Sunglasses

Sunglasses

sunglasses

Sunlight contains light that we use to see with, but also invisible, ultraviolet light that is extremely harmful to the eyes. Ultraviolet light, usually called UV light, is very high energy and can damage several parts of the eye: the cornea, the inner lens of the eye (causing cataracts), and the back of the eye (causing macular degeneration). It is the cumulative effect of the UV light over time that damages the eye, just as long-term exposure to UV light damages the skin. It is very wise to protect your eyes from the UV light by wearing sunglasses.

Indoor light and light from cellphones or computers does not contain harmful levels of UV light.

All sunglasses sold legally in the United States protect against UV light. The sunglasses do not have to be dark – because the UV light is invisible, the sunglasses can be completely clear and still remove the UV light. The key is to use them when you are outdoors in the sunlight. When you are in your car, the windshield removes most of the UV light, so it is not necessary to wear the sunglasses in the car (unless you have your top down in sunny southern California!).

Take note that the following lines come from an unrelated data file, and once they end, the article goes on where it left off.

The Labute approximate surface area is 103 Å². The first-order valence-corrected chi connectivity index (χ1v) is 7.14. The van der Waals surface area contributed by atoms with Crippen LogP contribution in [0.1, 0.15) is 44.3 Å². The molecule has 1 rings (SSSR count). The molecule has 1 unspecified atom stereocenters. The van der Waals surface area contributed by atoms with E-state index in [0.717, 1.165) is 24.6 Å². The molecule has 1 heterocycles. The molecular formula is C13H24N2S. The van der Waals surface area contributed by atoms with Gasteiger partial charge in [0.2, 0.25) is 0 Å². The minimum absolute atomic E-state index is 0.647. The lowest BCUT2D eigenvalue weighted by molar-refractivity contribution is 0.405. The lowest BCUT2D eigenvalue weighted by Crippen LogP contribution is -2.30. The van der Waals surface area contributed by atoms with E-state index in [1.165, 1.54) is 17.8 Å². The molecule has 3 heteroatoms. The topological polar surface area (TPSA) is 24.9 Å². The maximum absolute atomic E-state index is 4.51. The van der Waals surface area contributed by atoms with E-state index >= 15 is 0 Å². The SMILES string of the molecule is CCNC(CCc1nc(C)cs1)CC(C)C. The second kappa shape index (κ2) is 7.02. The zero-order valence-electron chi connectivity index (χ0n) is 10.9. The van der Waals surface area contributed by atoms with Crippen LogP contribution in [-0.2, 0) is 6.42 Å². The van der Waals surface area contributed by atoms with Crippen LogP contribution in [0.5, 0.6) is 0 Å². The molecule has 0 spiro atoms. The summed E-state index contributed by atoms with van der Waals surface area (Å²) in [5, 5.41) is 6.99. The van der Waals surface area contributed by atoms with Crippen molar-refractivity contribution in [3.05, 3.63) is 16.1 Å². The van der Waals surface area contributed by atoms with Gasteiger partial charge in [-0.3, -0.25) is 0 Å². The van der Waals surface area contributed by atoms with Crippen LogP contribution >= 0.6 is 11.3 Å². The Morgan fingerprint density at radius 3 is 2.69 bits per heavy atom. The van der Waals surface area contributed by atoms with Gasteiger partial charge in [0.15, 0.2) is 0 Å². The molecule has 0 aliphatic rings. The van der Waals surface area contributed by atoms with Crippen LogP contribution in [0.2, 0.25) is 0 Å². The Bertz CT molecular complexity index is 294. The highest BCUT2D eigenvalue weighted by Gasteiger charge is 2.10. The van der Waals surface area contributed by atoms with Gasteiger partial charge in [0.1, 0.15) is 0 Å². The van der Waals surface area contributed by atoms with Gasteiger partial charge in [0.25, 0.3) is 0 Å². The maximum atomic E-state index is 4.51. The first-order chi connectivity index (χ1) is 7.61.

Polaroid lenses decrease the glare produced off of flat, reflective surfaces. They do not decrease any other type of glare. Reflection of light off of flat surfaces such as roads, glass, and particularly water produce glare that is decreased by use of polaroid lenses.

Is the color of the sunglass lenses important? Not really, though each person will have a personal preference. Grey lenses give the most accurate color. Yellow lenses are good in lower light levels, such as overcast days.

Are expensive sunglasses better? As far as the lenses go, there is really very little difference in quality between expensive and inexpensive sunglasses. The cost is almost all related to fashion, not vision or protection of the eyes.

After your vision is improved by Laser Vision Correction, it is great to be able to use fun, non-prescription sunglasses!

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